Many of them rebuked him, telling him to be silent, as people have done to you, when you sensed that Jesus was passing your way. Your heart beat faster and you too began to cry out, prompted by an intimate longing. Then your friends, the easy life, your surroundings, all conspired to tell you: “Keep quiet, don’t cry out. Who are you to be calling Jesus? Don’t bother him.” But poor Bartimaeus would not listen to them. He cried out all the more. Our Lord, who had heard him right from the beginning, let him persevere in his prayer. He does the same with you. Jesus hears our cries from the very first, but he waits. He wants us to be convinced that we need him. He wants us to beseech him, to persist, like the blind man waiting by the road from Jericho. Let us imitate him. Even if God does not immediately give us what we ask, even if many people try to put us off our prayers, let us still go on praying. 

And now begins a marvelous dialogue that moves us and sets our hearts on fire, for you and I are now Bartimaeus. Christ, who is God, begins to speak and asks, What do you want me to do for you? The blind man answers, Lord, that I may see. How utterly logical! How about yourself, can you really see? Haven’t you too experienced at times what happened to the blind man of Jericho? I can never forget how, when meditating on this passage many years back, and realizing that Jesus was expecting something of me, though I myself did not know what it was, I made up my own aspirations: “Lord, what is it you want? What are you asking of me?” I had a feeling that he wanted me to take on something new and the cry Master, that I may see, moved me to beseech Christ again and again. Lord, whatever it is that you wish, let it be done.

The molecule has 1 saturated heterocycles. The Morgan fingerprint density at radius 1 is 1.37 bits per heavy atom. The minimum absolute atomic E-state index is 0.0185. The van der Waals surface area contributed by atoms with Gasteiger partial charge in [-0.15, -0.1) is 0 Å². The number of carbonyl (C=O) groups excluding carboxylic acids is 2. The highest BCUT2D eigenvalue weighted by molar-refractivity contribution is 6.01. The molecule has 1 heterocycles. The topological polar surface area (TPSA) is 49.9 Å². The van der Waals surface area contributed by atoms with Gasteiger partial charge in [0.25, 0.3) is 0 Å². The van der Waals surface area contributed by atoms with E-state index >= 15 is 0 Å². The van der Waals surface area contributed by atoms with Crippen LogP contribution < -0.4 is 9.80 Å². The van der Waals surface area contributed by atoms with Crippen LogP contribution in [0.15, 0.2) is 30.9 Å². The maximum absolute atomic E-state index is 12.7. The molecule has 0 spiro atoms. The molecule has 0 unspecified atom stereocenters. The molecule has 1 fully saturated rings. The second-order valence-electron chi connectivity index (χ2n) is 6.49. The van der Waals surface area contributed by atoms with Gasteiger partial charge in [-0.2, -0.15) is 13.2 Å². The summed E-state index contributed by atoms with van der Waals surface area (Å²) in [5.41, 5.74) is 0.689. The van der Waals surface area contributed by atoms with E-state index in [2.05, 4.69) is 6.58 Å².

Saint Josemaría Escrivá (d. 1975) was the founder of Opus Dei, which promotes the pursuit of sanctity in everyday life.

Information herein posted under the "rules of fair use" to foster education and discussion in accordance with Section 107 of the Copyright Act 1976.


Let us pray.

Father in Heaven,
You ask me to receive your son, in your name, who
restores sight to the blind.
Help me to receive him more fully.

Holy Spirit,
My heart cries out to you in the anxieties of life;
in life's moments of anguish,
please open my heart more fully to you.
Help me to trust you more deeply.

I trust in you.
Please open my eyes that I may see
more clearly with the eyes of faith.
Open my heart, that I may love as you love;
make my heart your own.
Help me to let your will be done.

Have mercy on me, a sinner.
Amen. Author, Reason2bCatholic

It is Jesus that you seek when you dream of happiness; He is waiting for you when nothing else you find satisfies you.”

Saint John Paul II, pope

Agnus Dei, qui tollis peccata mundi, miserere nobis.

Be not afraid!  And may the peace of Christ be with you and your loved ones today and always.  Holy Family, pray for us.  Amen.

The Holy Family, Murillo
The Heavenly and Earthly Trinities (c. 1675-82) by Bartolomé Esteban Murillo (1617 – 1682)